Nevada's population exploded by 60 percent in the 1970s, the highest growth rate in the country, and is now more than 800,000. This year for the first time it will elect two representatives.
But Santini, fired by what he called "a great need for change" in the state's Senate representation, rejected an easy race for one of those seats and left many old supporters with a dilemma.
His Reno office manager, Lynn Atcheson, said, "It has been diffi- cult for some people. We have some who were dear friends, supporters in past campaigns, who said, 'Not this time.'"
The lone comfort for Democrats is that either Cannon or Santini is expected to beat the winner on Nov. 2 from a relatively weak field of candidates in the Republican primary.
Cannon has built a reputation for admirable shrewdness, developing an expertise and influence in defense and transportation policy that fit a state heavily dependent on military installations and tourism.
But at the Winnemucca party Cannon cloaked his cool, urban intellect in a folksy manner and wore brown slacks, checked shirt, a huge western belt buckle and a string tie with a clasp resembling a map of Nevada. His brown hair appeared to be graying at the roots.
By contrast, the next day in Tonopah, a mining town cradled on a shelf of the desert-locked San Antonio Mountains, Santini presented his own, much different image. He charged late into a fund-raiser in the old hall the town now calls its "convention center." He wore conventional slacks and coat, but without a tie.
The Santini posters plastered about the town, unlike Cannon posters, showed the candidate's face, but it was a stern, professorial image distinguished by severe eyeglasses and prematurely white hair. At the fund-raiser, Santini was more himself, red-faced, hair windblown and uncombed, bemused and sometimes seemingly bewildered, like a lecturer who had lost his notes.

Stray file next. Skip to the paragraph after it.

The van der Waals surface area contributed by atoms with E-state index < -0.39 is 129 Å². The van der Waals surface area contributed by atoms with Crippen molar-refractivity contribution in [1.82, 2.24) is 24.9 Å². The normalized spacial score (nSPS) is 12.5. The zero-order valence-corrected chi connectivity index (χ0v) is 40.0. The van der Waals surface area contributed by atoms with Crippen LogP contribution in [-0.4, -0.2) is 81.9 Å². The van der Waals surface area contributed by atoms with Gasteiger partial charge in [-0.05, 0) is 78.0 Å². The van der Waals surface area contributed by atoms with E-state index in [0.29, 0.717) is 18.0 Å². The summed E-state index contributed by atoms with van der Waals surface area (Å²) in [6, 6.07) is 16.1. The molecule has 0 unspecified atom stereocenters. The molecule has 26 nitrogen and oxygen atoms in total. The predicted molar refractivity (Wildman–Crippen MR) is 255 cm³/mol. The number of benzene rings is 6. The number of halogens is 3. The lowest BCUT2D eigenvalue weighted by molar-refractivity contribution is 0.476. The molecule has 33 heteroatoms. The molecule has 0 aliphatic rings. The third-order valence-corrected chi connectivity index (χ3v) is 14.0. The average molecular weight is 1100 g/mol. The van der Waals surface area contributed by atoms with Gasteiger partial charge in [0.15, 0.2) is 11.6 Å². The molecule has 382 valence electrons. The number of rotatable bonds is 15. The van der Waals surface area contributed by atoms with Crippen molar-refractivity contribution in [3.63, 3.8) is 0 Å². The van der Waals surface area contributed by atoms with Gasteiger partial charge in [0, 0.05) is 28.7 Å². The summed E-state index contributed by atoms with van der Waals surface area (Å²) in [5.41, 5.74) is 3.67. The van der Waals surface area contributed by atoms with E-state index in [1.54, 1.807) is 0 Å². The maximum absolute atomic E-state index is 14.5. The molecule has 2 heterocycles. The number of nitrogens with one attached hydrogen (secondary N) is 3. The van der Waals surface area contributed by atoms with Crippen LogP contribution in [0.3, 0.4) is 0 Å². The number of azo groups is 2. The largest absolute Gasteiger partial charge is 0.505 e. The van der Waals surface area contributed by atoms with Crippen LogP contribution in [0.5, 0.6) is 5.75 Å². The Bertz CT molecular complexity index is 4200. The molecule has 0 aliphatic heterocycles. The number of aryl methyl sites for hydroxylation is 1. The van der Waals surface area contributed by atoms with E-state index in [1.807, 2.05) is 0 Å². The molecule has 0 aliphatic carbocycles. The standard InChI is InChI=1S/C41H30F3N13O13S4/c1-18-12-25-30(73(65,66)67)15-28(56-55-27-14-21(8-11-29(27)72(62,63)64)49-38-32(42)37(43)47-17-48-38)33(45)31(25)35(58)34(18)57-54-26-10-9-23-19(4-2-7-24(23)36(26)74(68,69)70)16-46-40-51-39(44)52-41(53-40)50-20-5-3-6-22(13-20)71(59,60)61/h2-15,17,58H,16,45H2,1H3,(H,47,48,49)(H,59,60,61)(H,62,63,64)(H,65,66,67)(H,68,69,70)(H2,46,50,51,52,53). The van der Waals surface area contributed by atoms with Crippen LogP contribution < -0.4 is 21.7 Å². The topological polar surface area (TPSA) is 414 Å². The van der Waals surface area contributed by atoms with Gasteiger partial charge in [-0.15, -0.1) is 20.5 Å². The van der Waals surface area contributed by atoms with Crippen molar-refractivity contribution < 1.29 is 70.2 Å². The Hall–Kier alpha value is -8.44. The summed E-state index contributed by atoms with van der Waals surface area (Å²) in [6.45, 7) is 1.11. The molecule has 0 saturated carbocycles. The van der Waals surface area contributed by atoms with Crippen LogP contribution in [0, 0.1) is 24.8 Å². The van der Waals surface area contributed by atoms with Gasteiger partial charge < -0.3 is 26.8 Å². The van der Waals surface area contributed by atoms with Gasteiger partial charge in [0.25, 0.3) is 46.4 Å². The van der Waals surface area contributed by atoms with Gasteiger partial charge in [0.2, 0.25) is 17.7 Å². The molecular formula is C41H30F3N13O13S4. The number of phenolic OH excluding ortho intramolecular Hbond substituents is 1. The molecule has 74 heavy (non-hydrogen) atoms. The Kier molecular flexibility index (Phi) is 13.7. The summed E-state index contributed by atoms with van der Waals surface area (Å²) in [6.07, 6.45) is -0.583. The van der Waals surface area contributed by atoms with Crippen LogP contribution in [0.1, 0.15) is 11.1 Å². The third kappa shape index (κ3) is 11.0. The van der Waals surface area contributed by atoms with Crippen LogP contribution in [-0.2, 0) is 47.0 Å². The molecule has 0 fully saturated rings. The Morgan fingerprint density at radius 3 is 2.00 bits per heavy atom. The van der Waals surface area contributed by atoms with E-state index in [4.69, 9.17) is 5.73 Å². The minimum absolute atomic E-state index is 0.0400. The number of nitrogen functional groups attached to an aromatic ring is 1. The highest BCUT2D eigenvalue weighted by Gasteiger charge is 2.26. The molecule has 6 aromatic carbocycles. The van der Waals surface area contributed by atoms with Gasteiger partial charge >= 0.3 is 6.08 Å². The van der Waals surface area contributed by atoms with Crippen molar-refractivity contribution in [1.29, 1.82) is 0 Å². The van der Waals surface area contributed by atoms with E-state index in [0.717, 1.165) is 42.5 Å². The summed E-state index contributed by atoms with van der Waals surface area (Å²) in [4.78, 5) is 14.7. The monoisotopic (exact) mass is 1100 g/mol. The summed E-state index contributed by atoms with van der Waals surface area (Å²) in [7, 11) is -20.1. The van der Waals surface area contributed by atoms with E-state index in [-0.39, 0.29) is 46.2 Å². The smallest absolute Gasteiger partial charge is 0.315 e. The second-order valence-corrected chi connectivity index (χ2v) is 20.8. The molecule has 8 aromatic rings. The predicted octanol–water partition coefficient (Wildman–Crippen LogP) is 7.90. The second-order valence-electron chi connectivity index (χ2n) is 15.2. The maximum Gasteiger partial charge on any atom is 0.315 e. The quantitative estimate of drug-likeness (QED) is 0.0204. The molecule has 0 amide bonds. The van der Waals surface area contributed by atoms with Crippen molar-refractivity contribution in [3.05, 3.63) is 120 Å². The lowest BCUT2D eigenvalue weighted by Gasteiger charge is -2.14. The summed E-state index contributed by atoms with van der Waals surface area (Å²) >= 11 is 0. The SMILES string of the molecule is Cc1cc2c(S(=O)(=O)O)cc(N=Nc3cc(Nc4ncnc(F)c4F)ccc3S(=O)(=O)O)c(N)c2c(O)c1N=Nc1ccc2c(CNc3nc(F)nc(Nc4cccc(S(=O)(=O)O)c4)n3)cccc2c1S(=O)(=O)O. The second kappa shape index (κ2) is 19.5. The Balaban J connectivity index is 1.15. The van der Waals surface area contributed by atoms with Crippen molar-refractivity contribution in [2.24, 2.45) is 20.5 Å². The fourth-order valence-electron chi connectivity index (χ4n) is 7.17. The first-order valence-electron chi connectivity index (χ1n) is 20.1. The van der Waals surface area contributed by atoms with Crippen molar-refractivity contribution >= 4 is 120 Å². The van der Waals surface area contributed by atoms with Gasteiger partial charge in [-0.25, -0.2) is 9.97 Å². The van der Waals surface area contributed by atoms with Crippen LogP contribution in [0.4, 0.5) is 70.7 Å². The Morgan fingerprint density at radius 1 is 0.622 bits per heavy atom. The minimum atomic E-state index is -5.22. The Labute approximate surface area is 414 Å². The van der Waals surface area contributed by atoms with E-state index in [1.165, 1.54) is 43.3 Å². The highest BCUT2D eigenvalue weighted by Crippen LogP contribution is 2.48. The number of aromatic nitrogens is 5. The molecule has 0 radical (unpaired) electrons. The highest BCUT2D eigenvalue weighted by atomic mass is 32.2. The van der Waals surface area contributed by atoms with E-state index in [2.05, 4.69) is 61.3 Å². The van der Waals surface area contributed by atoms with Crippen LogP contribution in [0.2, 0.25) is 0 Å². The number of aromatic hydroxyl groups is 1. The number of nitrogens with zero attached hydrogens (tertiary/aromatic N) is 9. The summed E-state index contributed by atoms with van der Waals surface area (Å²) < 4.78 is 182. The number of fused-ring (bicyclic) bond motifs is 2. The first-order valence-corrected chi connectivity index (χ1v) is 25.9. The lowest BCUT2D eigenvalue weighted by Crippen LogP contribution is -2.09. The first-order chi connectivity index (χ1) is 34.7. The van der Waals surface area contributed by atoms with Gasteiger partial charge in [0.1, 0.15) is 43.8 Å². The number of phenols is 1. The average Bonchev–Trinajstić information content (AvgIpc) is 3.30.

But, as he has in most of the campaign, Santini took the offensive on the issues. Among the 200 people who had paid their $15 for a lasagna dinner, the candidate and his aides berated Cannon for failing to fight the since-discarded plan to tear up much of the desert for a hide-and-seek MX missile system.
They mentioned Cannon's last-minute vote for the Panama Canal treaties, still highly unpopular in a state where Democrats are almost as conservative as Republicans. They referred vaguely to the "integrity" issue, a reminder to voters that Cannon was investigated, though completely cleared, in 1980 of suggestions that he had been bribed by Teamsters union officials.
In Winnemucca, and at the senior citizens center in Reno, Cannon and his aides repeated how much he had done in Congress for their areas, reminding the citizens of Winnemucca in a special fact sheet that he had frustrated attempts to end Amtrak service to the community.
In a campaign with a great deal of fund-raising for such a small state -- $1.2 million collected by Santini and $850,000 by Cannon -- Cannon's aides made much of a $130,000 separate campaign by the National Conservative Political Action Committee to defeat Cannon as one of their target liberals. A Cannon handout said the committee was "devoid of any Nevada contributors."
"I have most of the party regulars with me," Cannon said in Winnemucca, "because they don't like to see this kind of race."
In Tonopah, as the Santini fund-raiser diners tucked away the last of their lasagna, the younger candidate rose to ring the same loud chimes he has rung in every Nevada mining town.
Foreign producers were taking business from U.S. miners, Nevada's second leading industry after tourism, and the Senate needed someone to help save them, he said.
"The GS17 that rules the world in Washington, D.C., says this is a rational allocation of international resources," Santini said, his voice high and excited, feeling the crowd with him.
"Horse manure!" one listener shouted.
"That's exactly what it is!" Santini said. "Maybe we'll make that a slogan of this campaign."